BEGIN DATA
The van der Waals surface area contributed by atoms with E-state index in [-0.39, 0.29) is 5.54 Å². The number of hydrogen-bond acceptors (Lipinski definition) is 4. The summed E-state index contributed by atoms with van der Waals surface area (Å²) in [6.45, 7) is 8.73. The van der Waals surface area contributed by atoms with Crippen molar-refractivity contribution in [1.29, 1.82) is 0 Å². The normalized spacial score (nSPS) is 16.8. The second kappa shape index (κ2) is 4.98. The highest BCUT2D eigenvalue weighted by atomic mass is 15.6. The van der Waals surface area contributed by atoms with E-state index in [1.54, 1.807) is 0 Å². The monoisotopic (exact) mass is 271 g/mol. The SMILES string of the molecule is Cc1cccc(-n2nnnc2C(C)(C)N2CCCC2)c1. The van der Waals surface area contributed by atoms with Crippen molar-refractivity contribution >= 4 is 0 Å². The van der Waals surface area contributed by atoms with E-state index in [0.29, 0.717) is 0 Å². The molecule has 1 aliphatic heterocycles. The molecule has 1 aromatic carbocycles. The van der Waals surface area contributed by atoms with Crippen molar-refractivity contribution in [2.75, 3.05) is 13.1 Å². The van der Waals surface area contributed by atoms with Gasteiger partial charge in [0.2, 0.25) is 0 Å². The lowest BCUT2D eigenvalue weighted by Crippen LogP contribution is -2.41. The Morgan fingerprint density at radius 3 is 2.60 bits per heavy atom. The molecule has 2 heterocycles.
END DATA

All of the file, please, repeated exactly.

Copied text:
The van der Waals surface area contributed by atoms with E-state index in [-0.39, 0.29) is 5.54 Å². The number of hydrogen-bond acceptors (Lipinski definition) is 4. The summed E-state index contributed by atoms with van der Waals surface area (Å²) in [6.45, 7) is 8.73. The van der Waals surface area contributed by atoms with Crippen molar-refractivity contribution in [1.29, 1.82) is 0 Å². The normalized spacial score (nSPS) is 16.8. The second kappa shape index (κ2) is 4.98. The highest BCUT2D eigenvalue weighted by atomic mass is 15.6. The van der Waals surface area contributed by atoms with E-state index in [1.54, 1.807) is 0 Å². The monoisotopic (exact) mass is 271 g/mol. The SMILES string of the molecule is Cc1cccc(-n2nnnc2C(C)(C)N2CCCC2)c1. The van der Waals surface area contributed by atoms with Crippen molar-refractivity contribution >= 4 is 0 Å². The van der Waals surface area contributed by atoms with E-state index in [0.29, 0.717) is 0 Å². The molecule has 1 aliphatic heterocycles. The molecule has 1 aromatic carbocycles. The van der Waals surface area contributed by atoms with Crippen molar-refractivity contribution in [2.75, 3.05) is 13.1 Å². The van der Waals surface area contributed by atoms with Gasteiger partial charge in [0.2, 0.25) is 0 Å². The lowest BCUT2D eigenvalue weighted by Crippen LogP contribution is -2.41. The Morgan fingerprint density at radius 3 is 2.60 bits per heavy atom. The molecule has 2 heterocycles.